“After conversion we need bruising so that reeds may know themselves to be reeds, and not oaks.  Even reeds need bruising, by reason of the remainder of pride in our nature, and to let us see that we live by mercy” (p. 5).  (The Bruised Reed, Richard Sibbes, one of the most influential figures in the Puritan movement during the earlier years of the 17th century).

Early in reading this book, I came upon that passage.  I thought, “Okay, I’m a reed, not an oak—and, yeah, a bruised one.”  But I was moved to ponderthese words: “Even reeds need bruising, by reason of the remainder of pride in our nature, and to let us see that we live by mercy.”

By know you know well I have primary lateral sclerosis (and you’re probably weary of hearing about it!)—an incurable, degenerative neurological disease that has put me in a wheelchair, keeps everything below my waste from working right and leaves me increasingly weak all over.

Has the sovereign God—our Father in heaven—allowed this, at least partly, because pride in my nature must be rooted out?  Is God humbling me?  Is that what this is about?

Okay, I admit it:  I find pride in my heart.  I’m surprised.  But pride must be there, because I’m humbled by my condition.  I’m humbled at how I look.  At what I can’t do.  At what has to be done for me.  I loathe the humbling process, when I suppose I should be welcoming it as a good thing from our Father.

But I don’t.  I resist it.  I pray for it to be gone.  I don’t pray, “Your will be done.”  Is that pride?  Pride that I want to walk for myself, that I want to look as well as a 73-year-old can, that I want to do for myself and not have to be done for, that I want to care for my wife instead of her taking care of me?

Ah, what to do?  Pray for healing and pray for contentment with God until it comes?  I’ve tried that.  And, honestly, I pray a lot more fervently for healing than contentment.  I pray for healing as something I really want and contentment as something I should want.

Sibbes wrote another line that stands out …

“The heroic deeds of those great worthies do not comfort the church so much as their falls and bruises do” (p. 5).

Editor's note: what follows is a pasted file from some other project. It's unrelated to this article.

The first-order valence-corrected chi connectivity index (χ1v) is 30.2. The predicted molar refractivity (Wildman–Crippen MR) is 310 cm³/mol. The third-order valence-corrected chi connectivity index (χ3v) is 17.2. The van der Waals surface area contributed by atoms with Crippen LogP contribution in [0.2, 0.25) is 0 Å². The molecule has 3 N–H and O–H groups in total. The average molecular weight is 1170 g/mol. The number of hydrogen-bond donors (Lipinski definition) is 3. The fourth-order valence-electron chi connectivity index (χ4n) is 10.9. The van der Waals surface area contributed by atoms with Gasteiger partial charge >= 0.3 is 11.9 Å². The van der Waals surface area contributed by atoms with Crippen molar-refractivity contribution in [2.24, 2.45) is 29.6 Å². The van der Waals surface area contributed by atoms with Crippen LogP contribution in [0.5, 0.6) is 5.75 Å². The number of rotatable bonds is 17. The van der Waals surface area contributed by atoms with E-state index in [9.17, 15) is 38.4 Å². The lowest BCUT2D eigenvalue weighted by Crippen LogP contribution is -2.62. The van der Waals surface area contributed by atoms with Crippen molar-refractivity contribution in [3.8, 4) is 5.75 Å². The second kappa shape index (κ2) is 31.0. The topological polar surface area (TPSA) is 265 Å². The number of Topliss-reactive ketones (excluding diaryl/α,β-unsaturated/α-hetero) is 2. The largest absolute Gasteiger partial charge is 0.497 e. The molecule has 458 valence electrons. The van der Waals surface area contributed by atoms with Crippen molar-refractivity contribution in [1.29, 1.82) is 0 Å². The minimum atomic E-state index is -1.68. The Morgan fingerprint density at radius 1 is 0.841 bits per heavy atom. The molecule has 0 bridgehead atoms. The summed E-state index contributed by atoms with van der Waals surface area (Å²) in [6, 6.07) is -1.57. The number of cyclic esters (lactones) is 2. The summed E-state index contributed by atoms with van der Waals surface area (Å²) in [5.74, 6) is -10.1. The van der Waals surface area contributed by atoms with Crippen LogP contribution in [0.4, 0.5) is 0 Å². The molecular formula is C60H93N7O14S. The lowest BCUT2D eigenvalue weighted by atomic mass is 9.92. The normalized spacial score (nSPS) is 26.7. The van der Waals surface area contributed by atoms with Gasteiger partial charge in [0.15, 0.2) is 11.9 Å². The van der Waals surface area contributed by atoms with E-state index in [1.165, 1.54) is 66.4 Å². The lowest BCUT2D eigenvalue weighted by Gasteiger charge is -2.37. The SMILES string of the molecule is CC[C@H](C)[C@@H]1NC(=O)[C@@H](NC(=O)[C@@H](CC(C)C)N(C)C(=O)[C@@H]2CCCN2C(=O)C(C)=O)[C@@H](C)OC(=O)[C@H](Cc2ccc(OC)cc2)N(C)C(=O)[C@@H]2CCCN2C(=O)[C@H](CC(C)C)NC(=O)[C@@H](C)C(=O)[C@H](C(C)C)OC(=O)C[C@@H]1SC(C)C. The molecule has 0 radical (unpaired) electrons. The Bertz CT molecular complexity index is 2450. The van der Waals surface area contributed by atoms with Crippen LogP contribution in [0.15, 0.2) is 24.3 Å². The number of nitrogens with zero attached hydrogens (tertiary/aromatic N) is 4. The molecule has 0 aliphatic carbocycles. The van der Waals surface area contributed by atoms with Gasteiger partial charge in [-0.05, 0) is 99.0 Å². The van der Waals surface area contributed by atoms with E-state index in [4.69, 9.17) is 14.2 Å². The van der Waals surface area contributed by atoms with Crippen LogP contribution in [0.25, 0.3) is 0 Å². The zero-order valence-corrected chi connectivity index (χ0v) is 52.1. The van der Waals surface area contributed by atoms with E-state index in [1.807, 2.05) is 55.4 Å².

He refers to David and Paul. “Great worthies”.  I’m not so much comforted by David’s defeat of Goliath as I am his sin with Bathsheba.  Not that I’m tempted to have sex with another man’s wife.  But I’m comforted knowing “the man after God’s own heart” faced strong sexual temptations.  And Paul.  I’m not comforted by his too-much-for-words heavenly vision, but by his thorn in the flesh.  God didn’t deliver him, but promised him the power of grace–“My grace is sufficient for you; for my power is made perfect in weakness.”

Sibbes explains “bruising” is necessary for two reasons . . .

One, I must “see that [I] live by mercy.  I deserve no good thing I have.  I’ve merited nothing.  All is mercy, beginning with new life through the crucified and resurrected Christ.  And his mercies are new every morning.  I should look for them—and give thanks for them.

Two, “There must be a conformity to our head, Christ, who was ‘bruised for us’ (Isaiah 53:5) that we may know how much we are bound unto him” (p. 5).

I must be conformed to Christ.  That’s God’s goal . . .

“We know that all things work together for good for those who love God, who are called according to his purpose. For those whom he foreknew he also predestined to be conformed to the image of his Son, in order that he might be the firstborn among many brothers.  And those whom he predestined he also called; and those whom he called he also justified; and those whom he justified he also glorified” (Romans 8:28-30).

“ . . . he also predestined to be conformed to the image of his Son . . . ”  “There must be conformity to our head, Christ . . . ”

So pride (which I thought I didn’t have) must be rooted out and replaced with humility—a humility (like Christ) by which I’m willing to take a lower place.  I must be “bruised”.  Why?  “ . . . that we may know how much we are bound unto him.”

I may be confused about how to pray.  Healing?  Grace?  Both?

But this I must know.

This “bruising”–this illness–doesn’t mean Christ abandoned me..

This “bruising” shows how tightly I’m bound to him.

 

 

 

 

 

 

 

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